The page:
Skip to content

Roth: US steel, aluminum tariffs to add at least 1-3c per watt to solar projects


If it is not one thing, it is another. Only one month after U.S. President Donald Trump imposed 30% import duties on imported PV cells and modules, the nation’s Commerce Department has recommended another set of trade sanctions on imported steel and aluminum, which would result in additional costs for solar installations.

According to a note by Roth Capital Partners, the recommended tariffs and/or quotas by U.S. Commerce Secretary, Wilbur Ross would result in at least a US$0.01 – 0.03 per watt increase in PV system costs, as higher prices on steel and aluminum will drive up costs for racking, tracking and mounting system makers, as well as PV modules.

There is a bit of irony here that costs would increase even for domestic PV module makers, a group that the Trump Administration was supposed to be protecting from foreign competition with global tariffs under the Section 201 process. But in the end, the logic of both cases is the same, in that the Trump Administration is moving to protect a domestic industry from lower-cost imports.

However, the details are different. Import duties on steel and aluminum are being recommended not under Section 201, but under Section 232 of the Trade Expansion Act of 1962, which allows the president to impose trade sanctions in the interests of national defense.

Secretary Ross has recommended three options for steel:

Popular content

  • Global import duties of 24% on all steel imports from all nations;
  • A tariff of at least 53% on all steel imports from 12 nations and a quota by product on steel imports from all other nations equal to the level they exported in 2017 to the United States; and
  • A quota on all steel products from all nations equal to 63% of each nation’s 2017 export level to the United States.

For aluminum, the recommended sanctions are not as steep:

  • A tariff of at least 7.7% on all exports from all countries;
  • A tariff of 23.6% on all products form China, Hong Kong, Russia, Venezuela and Vietnam, with a quota on imports from all other nations equal to the amount they exported to the United States in 2017; and
  • A quota on all imports from all nations equal to a maximum of 86.7% of 2017 export levels to the United States.

President Trump must make a decision on the steel recommendations by April 11, and on the aluminum recommendations by April 19.

The steel industry supported domestic PV makers Suniva and SolarWorld in the recent Section 201 case, and has a long history of promoting protectionism. This includes a successful petition for the most recent Section 201 process before the solar investigation, which resulted in 8-30% global tariffs on imports.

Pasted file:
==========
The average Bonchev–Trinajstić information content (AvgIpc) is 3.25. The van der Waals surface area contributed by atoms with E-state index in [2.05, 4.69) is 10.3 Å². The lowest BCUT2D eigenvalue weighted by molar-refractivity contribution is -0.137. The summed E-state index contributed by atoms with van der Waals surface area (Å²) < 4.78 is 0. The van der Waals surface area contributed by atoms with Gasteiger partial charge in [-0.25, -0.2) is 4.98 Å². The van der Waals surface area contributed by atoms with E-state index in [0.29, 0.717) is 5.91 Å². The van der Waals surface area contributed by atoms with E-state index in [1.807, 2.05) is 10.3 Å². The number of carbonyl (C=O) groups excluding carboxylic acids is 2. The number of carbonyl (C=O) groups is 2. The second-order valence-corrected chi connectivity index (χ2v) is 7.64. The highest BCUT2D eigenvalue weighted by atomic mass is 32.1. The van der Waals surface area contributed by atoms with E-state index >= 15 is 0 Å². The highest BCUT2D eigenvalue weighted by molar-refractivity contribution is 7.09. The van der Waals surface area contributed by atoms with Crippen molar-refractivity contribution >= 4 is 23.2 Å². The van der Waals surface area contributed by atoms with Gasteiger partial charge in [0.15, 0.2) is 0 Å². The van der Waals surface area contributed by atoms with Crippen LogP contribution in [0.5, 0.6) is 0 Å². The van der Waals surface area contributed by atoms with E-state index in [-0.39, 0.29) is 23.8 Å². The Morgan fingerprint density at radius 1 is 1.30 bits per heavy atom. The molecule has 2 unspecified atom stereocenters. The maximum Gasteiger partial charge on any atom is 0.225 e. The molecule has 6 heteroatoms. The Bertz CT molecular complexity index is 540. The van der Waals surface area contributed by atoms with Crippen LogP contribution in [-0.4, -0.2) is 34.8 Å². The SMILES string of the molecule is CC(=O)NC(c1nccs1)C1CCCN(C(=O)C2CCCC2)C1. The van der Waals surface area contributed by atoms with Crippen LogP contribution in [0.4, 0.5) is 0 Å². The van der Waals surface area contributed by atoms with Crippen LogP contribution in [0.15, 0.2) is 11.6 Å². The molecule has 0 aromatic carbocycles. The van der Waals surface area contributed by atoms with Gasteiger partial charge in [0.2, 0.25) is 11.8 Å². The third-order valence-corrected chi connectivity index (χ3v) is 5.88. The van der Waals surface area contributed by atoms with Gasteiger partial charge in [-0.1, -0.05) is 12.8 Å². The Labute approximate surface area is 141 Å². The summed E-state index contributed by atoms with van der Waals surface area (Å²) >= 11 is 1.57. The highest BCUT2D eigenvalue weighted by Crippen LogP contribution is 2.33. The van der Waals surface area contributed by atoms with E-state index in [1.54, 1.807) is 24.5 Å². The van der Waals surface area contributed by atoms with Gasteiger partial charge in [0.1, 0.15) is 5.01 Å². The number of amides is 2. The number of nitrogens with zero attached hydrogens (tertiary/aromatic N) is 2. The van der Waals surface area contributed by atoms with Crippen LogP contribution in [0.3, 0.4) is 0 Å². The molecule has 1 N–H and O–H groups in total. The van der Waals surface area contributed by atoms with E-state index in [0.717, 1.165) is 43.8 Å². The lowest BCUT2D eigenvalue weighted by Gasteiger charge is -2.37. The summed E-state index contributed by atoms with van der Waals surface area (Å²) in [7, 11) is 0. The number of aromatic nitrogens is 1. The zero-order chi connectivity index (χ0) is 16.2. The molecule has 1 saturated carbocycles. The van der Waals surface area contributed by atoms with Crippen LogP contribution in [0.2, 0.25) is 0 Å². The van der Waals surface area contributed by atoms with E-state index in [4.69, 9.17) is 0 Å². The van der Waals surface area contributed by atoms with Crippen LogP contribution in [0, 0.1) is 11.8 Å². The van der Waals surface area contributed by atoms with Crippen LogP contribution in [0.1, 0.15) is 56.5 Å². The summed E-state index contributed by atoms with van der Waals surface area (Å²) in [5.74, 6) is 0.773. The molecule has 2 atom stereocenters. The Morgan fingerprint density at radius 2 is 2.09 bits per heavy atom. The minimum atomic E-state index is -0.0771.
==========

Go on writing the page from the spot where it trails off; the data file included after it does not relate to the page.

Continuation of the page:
It also led to retaliation from multiple nations and the EU. The Section 201 steel tariffs were lifted in late 2003, less than two years after they were imposed.

This content is protected by copyright and may not be reused. If you want to cooperate with us and would like to reuse some of our content, please contact:


Related content

Elsewhere on pv magazine...

1 comment

Leave a Reply

Please be mindful of our community standards.

Your email address will not be published. Required fields are marked *

By submitting this form you agree to pv magazine using your data for the purposes of publishing your comment.

Your personal data will only be disclosed or otherwise transmitted to third parties for the purposes of spam filtering or if this is necessary for technical maintenance of the website. Any other transfer to third parties will not take place unless this is justified on the basis of applicable data protection regulations or if pv magazine is legally obliged to do so.

You may revoke this consent at any time with effect for the future, in which case your personal data will be deleted immediately. Otherwise, your data will be deleted if pv magazine has processed your request or the purpose of data storage is fulfilled.

Further information on data privacy can be found in our Data Protection Policy.

This website uses cookies to anonymously count visitor numbers. View our privacy policy.

The cookie settings on this website are set to "allow cookies" to give you the best browsing experience possible. If you continue to use this website without changing your cookie settings or you click "Accept" below then you are consenting to this.